· Criticisms of this act have come from many human rights groups and are:
o Marital rape and men as victims of rape has not been addressed
o Reduction in age of consent to 16 so as to protect couples having consensual sex
o Amending the Armed Forces Act so that armed forces personnel accused of sexual crimes can be prosecuted without sanction
POCSO Act (Protection of Children from Sexual Offenses Act 2012)
Along with an increase in the number of rape cases, sexual crimes against children less than 18 years has also been on the rise. Prior to this act, children who were victims of sexual abuse had no legal mechanism in place, especially for crimes like harassment, stalking, trafficking and child pornography.
At the centre of the act is the physical, emotional and social health and well being of the child; reporting of sexual offenses is mandatory and non- reporting is punishable. Similar to the Criminal Law (Amendment) Act, punishments for sexual offenses range from few years to life imprisonment, and a fine, with aggravated sexual assault being described in cases of abuse of a mentally ill child or abuse by persons in positions of authority or trust (parents, teachers, doctors, wardens).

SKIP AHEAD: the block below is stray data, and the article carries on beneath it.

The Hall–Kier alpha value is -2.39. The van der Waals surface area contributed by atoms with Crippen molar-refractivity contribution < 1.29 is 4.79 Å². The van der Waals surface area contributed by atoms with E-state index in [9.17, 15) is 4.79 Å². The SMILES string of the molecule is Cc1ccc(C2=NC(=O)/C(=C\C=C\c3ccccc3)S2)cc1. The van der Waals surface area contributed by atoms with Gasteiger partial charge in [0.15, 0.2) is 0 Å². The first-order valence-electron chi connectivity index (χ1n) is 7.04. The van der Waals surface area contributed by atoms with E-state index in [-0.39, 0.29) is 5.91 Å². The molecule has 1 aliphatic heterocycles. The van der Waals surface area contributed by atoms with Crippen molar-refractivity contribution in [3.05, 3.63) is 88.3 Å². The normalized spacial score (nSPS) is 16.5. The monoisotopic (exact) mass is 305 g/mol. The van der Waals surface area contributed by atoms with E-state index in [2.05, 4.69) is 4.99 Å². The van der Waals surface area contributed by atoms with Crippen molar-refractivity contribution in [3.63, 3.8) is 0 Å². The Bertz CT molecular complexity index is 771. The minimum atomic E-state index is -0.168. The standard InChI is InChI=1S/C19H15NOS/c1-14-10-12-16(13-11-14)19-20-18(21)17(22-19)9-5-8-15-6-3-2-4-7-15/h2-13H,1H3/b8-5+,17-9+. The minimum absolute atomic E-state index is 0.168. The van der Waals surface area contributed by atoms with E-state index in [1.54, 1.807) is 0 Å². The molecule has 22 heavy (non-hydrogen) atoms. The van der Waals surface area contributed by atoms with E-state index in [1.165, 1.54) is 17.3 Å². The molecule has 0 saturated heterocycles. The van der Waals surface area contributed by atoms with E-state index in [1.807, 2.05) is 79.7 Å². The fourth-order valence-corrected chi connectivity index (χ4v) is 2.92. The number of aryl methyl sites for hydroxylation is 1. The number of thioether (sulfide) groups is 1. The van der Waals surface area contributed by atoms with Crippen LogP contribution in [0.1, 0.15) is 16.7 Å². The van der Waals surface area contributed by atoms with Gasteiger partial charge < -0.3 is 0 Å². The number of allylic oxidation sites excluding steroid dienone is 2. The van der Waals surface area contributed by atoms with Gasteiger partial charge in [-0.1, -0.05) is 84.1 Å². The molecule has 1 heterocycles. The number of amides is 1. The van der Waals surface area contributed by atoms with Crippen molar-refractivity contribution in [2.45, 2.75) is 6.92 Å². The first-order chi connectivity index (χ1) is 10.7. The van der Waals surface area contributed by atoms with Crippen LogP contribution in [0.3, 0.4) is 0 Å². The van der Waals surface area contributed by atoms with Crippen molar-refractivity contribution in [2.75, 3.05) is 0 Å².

Unique features of the POCSO Act are that it places the responsibility of safety and security of the child on the police, who coordinate activities between hospital, shelter home, Child Welfare Committee (CWC) and judiciary. The medical examination is conducted in privacy, in a sensitive manner without causing undue distress to the child. Special courts are appointed to conduct the trial, and the child need not appear in court but may record his or her statement with the help of a parent, teacher or special educator. The special court also fixes an amount which is given as compensation to the child. The POCSO Act is a landmark legislation that protects children from sexual crimes.